With the new edition hot off the presses, Mafia Movies editor Dana Renga talks visual texts, representations of the mafia in the US compared to Italy, and how these evolve as the organizations grow stronger.
By guest blogger Dana Renga
Every Spring semester at Ohio State I teach a general education course called Mafia Movies that regularly enrolls between 200-250 students from a variety of majors across the university (the majority from Business and Engineering). We watch many films and television series, from mob classics such as The Godfather, The Godfather Part II, Mean Streets, Goodfellas, The Sopranos, and Gomorra. The Series, to lesser-known films like the anti-mafia biopic Placido Rizzotto and the melodrama Angela. The toughest film to teach in the course is Luchino Visconti’s 1963 masterpiece The Leopard – it is very long, students find it slow and dense, and, most importantly, “mafia” is only mentioned once in the film, and, at first glance, mobsters are absent. Why then include such a film in a course on the mafia? (I’ve received this question from students countless times!) In a nutshell, Italy’s equivalent of Gone with the Wind conveys a crucial message about Cosa Nostra (the mafia of Sicily): it is a relatively new phenomenon, born at the same time as the Italian state roughly 150 years ago (i.e. the mafia, and Italy, are only about as old as The Ohio State University, which was founded in 1870!).
The mafia’s inception, evolution, and expansion into the United States are long, complicated, enthralling stories that are treated in several of the chapters of Mafia Movies: A Reader, Second Edition. What originally fascinated me about the mafia, and compelled me to put together the first edition of the reader about ten years ago, is how the mafia is represented differently in the US and in Italy, and how visual texts – films, documentaries, television series – contribute to how various mafias are understood by viewers. And today I am even more intrigued by how various mafias that originated in Italy and expanded to the US are depicted on big and small screens, and are received by viewers globally. Take, for example, two recent Italian television series with broad international appeal: Sky’s Gomorra. The Series (available on Netflix and The Sundance Channel), and Netflix’s Suburra. The Series. Now in its fourth season, show rights for Gomorra have been purchased in 190 countries – I just checked, and there are 206 sovereign states in the world, so these are pretty good odds. And Suburra is Italy’s first made-for-Netflix series that engages viewers in markets across the globe (Netflix content is available in over 190 countries).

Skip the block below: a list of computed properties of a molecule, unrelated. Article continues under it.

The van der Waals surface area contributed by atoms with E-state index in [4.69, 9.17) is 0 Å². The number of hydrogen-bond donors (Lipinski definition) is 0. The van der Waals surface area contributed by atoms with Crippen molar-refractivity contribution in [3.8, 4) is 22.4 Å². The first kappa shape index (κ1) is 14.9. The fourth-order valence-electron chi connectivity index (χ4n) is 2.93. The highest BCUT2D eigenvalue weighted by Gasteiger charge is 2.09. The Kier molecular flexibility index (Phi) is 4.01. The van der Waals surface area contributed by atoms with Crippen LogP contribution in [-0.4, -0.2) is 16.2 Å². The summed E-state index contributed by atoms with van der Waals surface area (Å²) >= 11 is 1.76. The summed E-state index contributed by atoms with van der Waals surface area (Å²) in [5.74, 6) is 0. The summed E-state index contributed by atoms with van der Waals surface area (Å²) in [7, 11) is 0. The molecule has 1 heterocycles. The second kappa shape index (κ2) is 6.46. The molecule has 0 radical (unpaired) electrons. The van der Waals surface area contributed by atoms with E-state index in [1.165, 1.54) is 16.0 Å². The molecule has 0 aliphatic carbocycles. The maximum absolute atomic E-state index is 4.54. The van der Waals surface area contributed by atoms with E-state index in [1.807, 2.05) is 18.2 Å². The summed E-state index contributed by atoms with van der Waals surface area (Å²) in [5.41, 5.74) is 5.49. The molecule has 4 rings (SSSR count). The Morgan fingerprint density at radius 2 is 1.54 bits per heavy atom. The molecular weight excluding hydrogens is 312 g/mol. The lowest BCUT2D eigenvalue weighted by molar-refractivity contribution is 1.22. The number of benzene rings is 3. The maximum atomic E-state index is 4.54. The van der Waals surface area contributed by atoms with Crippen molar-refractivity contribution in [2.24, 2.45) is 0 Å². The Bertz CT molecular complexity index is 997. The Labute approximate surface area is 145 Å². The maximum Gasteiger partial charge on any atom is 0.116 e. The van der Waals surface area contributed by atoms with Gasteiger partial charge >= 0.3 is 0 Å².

Gomorra and Suburra focus on factual Italian mafias that appear regularly in the international media spotlight: the former narrativizes the exploits of the Camorra, the mafia of the Campania region, while the later is centered on Mafia Capitale, the organized crime network based in Rome, the nation’s capital. With few exceptions (think Henry Hill in Goodfellas), the vast majority of Hollywood representations of organized crime are purely fictional (there is no real-life Tony Soprano or Don Vito Corleone). This is not the case in Italy, where, especially in more recent productions, narrative is inspired by real life events, actual organized crime syndicates, and historical figures. This is incredibly fascinating as, more recently in Italy, onscreen mobsters are depicted in incredibly sentimental and sympathetic terms, similar to many antiheroes gracing American television screens as of late (in addition to Tony Soprano, Walter White, Dexter Morgan, Nucky Thompson, or Hannibal Lector come to mind). Also, and differently from these and other American perpetrators, in Italy, bad guys are also played by conventionally beautiful actors. So, in Italy we have good-looking perpetrators committing factually based criminal acts. Such a recipe causes many debates in Italy regarding the so-called glamorization of organized crime, and these polemics are heightened around series with a focus on good-looking, sympathetic perpetrators.
As discussed in Mafia Movies, the Italian mafia is a global phenomenon that has penetrated legal and illegal business and grows stronger by the day. At the same time, filmic and televisual representations of the mafia with a focus on redeemed and redeemable villains are increasingly common, and attract viewers throughout the world. What does this all mean? For one, Italy’s mafias are culturally specific and global. Also, mafia films and television series attract viewers in and outside of Italy in their focus on organized crime, a topic with selling power. Most Italian films and television series focusing on the mafia made before the early 2000s focused on those fallen in the battle against the mafia, or depicted mafiosi in highly ambiguous terms. Now, however, Italian gangsters approximate glamorized Hollywood depictions of criminality, such as in both Scarface versions, The Godfather saga, and Goodfellas. To return to The Leopard, in the words of Tancredi Falconeri (played by the stunning Alain Delon), “If we want things to stay as they are, everything must change.” In sum, the mafias, and depictions thereof, continuously evolve as the various organizations grow stronger. An enduring phenomenon indeed, made clear in this set of mafia-related arrests on July 17, 2019.
Dana Renga is an associate professor of Italian at The Ohio State University. She is the author of Unfinished Business: Screening the Italian Mafia in the New Millennium (2013), Watching Sympathetic Perpetrators on Italian Television: Gomorrah and Beyond (2019), and Mafia Movies: A Reader (2019). She has published extensively on Italian cinema and television.